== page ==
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The Journal of Clinical Endocrinology & Metabolism 88(10):4862– 4866 Copyright © 2003 by The Endocrine Society doi: 10.1210/jc.2003-030173
The Gly163 Arg16 and Gln273 Glu27 Polymorphisms of ␤2-Adrenergic Receptor Are Associated with Metabolic Syndrome in Men JEAN DALLONGEVILLE, NICOLE HELBECQUE, DOMINIQUE COTTEL, PHILIPPE AMOUYEL, ALINE MEIRHAEGHE
Institut National de la Sante´ et de la Recherche Me´dicale, U-508, Institut Pasteur de Lille (J.D., N.H., D.C., P.A., A.M.), and Faculte´ de Me´decine, Universite´ Lille II (P.A.), 59019 Lille Cedex, France Endogenous catecholamines contribute to regulation of adipose tissue lipolysis, glucose homeostasis, and vascular tone. The goal of the present study was to assess the association between the Gly163 Arg16 and Gln273 Glu27 polymorphisms of the ␤2-adrenergic receptor and metabolic syndrome. Participants were recruited in a population survey and included 1195 men and women. Metabolic syndrome was defined according to National Cholesterol Education Program Adult Treatment Panel III guidelines. There were 276 patients with metabolic syndrome and 872 controls. The Gly163 Arg16 (P < 0.005) and Gln273 Glu27 (P < 0.04) polymorphisms were associated with metabolic syndrome in men, but not in women. In multivariate analyses adjusting for age, physical activity, smoking habits, alcohol consumption, and body mass index, the odds ratio of
metabolic syndrome was 1.83 (95% confidence interval, 1.10 – 3.05) and 2.43 (95% confidence interval, 1.19 – 4.95) in men bearing the Gly16/Arg16 and Arg16/Arg16 genotypes, respectively. Similarly, the odds ratios of metabolic syndrome were 0.99 (95% confidence interval, 0.50 –1.93) and 1.67 (95% confidence interval, 0.84 –3.33) in men bearing the Gln27/Glu27 and Gln27/ Gln27 genotypes, respectively. Because both variants were in linkage disequilibrium, a haplotype analysis was performed. There was no evidence of any statistically significant association between ␤2-adrenergic receptor haplotypes and metabolic syndrome. In conclusion, these data suggest that the Arg16 and Gln27 variants of the ␤2-adrenergic receptor gene contribute to metabolic syndrome susceptibility in men. (J Clin Endocrinol Metab 88: 4862– 4866, 2003)
domain of the receptor: Gly163 Arg16 and Gln273 Glu27 (8). Earlier studies have reported associations between the Gly163 Arg16 and Gln273 Glu27 polymorphisms and obesity, insulin resistance, dyslipidemia, and hypertension (9 –24). Because these pathophysiological disorders are major components of the metabolic syndrome, the Gly163 Arg16 and Gln273 Glu27 polymorphisms appear as possible genetic susceptibility markers for the metabolic syndrome. In the present study we used the National Cholesterol Education Program Adult Treatment Panel III (NCEP III) definition of metabolic syndrome (25) to analyze the association between the Gly163 Arg16 and Gln273 Glu27 polymorphisms and metabolic syndrome in a population-based study.
ETABOLIC SYNDROME IS a complex disease characterized by the clustering of several metabolic disorders (1, 2). Increased body weight, insulin resistance, alteration of plasma lipid levels and glucose homeostasis, and increased blood pressure are the principal components of the cluster. Environmental influences, such as low physical activity and inappropriate diet, play a major role in the development of metabolic syndrome. In addition, familial aggregation of metabolic disorders has been reported, suggesting a genetic component to the syndrome (3–5). Endogenous catecholamines are involved in the regulation of adipose tissue lipolysis, nonesterified fatty acid distribution, lipoprotein metabolism, glucose homeostasis, vascular tone, and blood pressure (6). In this respect, catecholamines control, directly or indirectly, several metabolic pathways of the metabolic syndrome. Catecholamines exert their effects through different ␤-adrenergic receptors (BAR). The BARs are members of the large family of G protein-coupled receptors. There are three BAR subtypes (BAR1, BAR2, and BAR2). The BAR2 is broadly expressed throughout tissues of the body where catecholamines exert their effects on metabolic systems. Therefore, BAR2 genes appear as potential candidate genes for metabolic syndrome. Several polymorphisms of the human BAR2 gene have been described (7). Among these, two common mutations result in the substitution of an amino acid in the extracellular Abbreviations: BAR, ␤-Adrenergic receptor; BMI, body mass index; HDL, high-density lipoprotein; NCEP, National Cholesterol Education Program; OR, odds ratio; SNP, single nucleotide polymorphism.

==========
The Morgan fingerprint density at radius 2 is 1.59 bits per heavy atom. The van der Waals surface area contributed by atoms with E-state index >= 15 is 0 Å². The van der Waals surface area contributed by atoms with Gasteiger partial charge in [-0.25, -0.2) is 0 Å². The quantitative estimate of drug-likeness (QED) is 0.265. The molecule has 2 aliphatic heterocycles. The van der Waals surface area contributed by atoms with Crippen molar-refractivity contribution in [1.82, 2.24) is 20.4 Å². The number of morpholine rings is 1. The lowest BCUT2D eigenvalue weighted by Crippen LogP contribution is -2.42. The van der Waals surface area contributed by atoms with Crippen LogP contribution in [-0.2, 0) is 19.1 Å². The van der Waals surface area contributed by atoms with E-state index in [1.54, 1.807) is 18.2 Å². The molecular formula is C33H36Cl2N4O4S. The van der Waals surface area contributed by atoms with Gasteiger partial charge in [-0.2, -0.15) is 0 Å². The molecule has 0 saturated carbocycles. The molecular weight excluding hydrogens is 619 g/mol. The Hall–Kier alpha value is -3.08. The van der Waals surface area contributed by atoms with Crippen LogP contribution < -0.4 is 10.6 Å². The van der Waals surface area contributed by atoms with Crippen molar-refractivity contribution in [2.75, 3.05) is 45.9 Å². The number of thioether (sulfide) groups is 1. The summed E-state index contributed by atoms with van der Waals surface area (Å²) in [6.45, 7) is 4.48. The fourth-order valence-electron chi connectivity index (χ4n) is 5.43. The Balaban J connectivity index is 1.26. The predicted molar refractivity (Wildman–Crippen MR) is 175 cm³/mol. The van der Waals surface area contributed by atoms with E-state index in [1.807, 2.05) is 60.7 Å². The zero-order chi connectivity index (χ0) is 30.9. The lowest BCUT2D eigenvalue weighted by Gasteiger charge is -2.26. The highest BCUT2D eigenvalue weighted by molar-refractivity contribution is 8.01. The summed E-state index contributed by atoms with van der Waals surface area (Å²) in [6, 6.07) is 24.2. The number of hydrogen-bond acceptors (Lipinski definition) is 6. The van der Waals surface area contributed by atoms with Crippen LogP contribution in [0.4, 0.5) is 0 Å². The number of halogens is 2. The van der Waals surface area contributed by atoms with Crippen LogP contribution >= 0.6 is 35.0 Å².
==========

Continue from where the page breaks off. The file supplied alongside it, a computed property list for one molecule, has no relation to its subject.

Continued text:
Subjects and Methods Subjects Participants were recruited in the framework of the WHO-MONICA Population Survey conducted from 1995–1997 in the urban community of Lille in the north of France. The sample included representative subjects, aged 35– 64 yr, stratified by town size, randomly selected from the electoral rolls to obtain 200 participants for each gender and each 10-yr age group [WHO-MONICA Project protocol (26)]. A total of 573 men and 575 women completed the recruitment procedure. The ethical committee of Lille University Hospital approved the protocol. After signing an informed consent, participants were administered a standard questionnaire, and physical measurements were made by a specially trained nurse. The questionnaire covered questions on socioeconomic factors, physical activity, alcohol consumption, smoking status, personal medical history, family history, attitudes, and knowledge concerning several diseases and current drug therapy. The level of physical activity was defined as walking or riding 15 min or more/d, lifting or carrying heavy objects at work daily, and/or participating in